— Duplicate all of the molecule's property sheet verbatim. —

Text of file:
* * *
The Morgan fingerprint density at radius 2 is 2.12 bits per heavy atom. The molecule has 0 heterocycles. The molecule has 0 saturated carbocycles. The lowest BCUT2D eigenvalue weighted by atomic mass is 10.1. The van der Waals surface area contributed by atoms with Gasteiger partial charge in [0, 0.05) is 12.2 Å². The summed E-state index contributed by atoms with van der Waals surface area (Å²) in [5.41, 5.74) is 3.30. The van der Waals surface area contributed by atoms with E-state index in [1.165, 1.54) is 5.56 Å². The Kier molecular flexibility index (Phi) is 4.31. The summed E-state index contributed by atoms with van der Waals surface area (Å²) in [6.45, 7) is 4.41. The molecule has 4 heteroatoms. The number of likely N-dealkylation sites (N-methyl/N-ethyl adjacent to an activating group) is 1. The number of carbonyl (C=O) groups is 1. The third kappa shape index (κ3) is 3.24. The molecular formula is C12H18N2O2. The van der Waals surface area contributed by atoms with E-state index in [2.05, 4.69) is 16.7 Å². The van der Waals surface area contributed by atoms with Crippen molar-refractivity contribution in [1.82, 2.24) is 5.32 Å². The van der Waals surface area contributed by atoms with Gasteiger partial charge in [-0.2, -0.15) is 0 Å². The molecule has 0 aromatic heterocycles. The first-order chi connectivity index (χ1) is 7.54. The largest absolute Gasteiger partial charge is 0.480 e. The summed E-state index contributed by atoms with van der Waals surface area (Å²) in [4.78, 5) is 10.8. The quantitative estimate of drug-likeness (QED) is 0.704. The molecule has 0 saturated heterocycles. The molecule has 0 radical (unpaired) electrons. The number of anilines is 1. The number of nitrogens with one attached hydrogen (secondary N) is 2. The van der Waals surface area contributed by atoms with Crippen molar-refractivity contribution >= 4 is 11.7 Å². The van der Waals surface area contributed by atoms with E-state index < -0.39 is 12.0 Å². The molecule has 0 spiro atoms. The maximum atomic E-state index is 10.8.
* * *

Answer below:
The Morgan fingerprint density at radius 2 is 2.12 bits per heavy atom. The molecule has 0 heterocycles. The molecule has 0 saturated carbocycles. The lowest BCUT2D eigenvalue weighted by atomic mass is 10.1. The van der Waals surface area contributed by atoms with Gasteiger partial charge in [0, 0.05) is 12.2 Å². The summed E-state index contributed by atoms with van der Waals surface area (Å²) in [5.41, 5.74) is 3.30. The van der Waals surface area contributed by atoms with E-state index in [1.165, 1.54) is 5.56 Å². The Kier molecular flexibility index (Phi) is 4.31. The summed E-state index contributed by atoms with van der Waals surface area (Å²) in [6.45, 7) is 4.41. The molecule has 4 heteroatoms. The number of likely N-dealkylation sites (N-methyl/N-ethyl adjacent to an activating group) is 1. The number of carbonyl (C=O) groups is 1. The third kappa shape index (κ3) is 3.24. The molecular formula is C12H18N2O2. The van der Waals surface area contributed by atoms with E-state index in [2.05, 4.69) is 16.7 Å². The van der Waals surface area contributed by atoms with Crippen molar-refractivity contribution in [1.82, 2.24) is 5.32 Å². The van der Waals surface area contributed by atoms with Gasteiger partial charge in [-0.2, -0.15) is 0 Å². The molecule has 0 aromatic heterocycles. The first-order chi connectivity index (χ1) is 7.54. The largest absolute Gasteiger partial charge is 0.480 e. The summed E-state index contributed by atoms with van der Waals surface area (Å²) in [4.78, 5) is 10.8. The quantitative estimate of drug-likeness (QED) is 0.704. The molecule has 0 saturated heterocycles. The molecule has 0 radical (unpaired) electrons. The number of anilines is 1. The number of nitrogens with one attached hydrogen (secondary N) is 2. The van der Waals surface area contributed by atoms with Crippen molar-refractivity contribution >= 4 is 11.7 Å². The van der Waals surface area contributed by atoms with E-state index < -0.39 is 12.0 Å². The molecule has 0 spiro atoms. The maximum atomic E-state index is 10.8.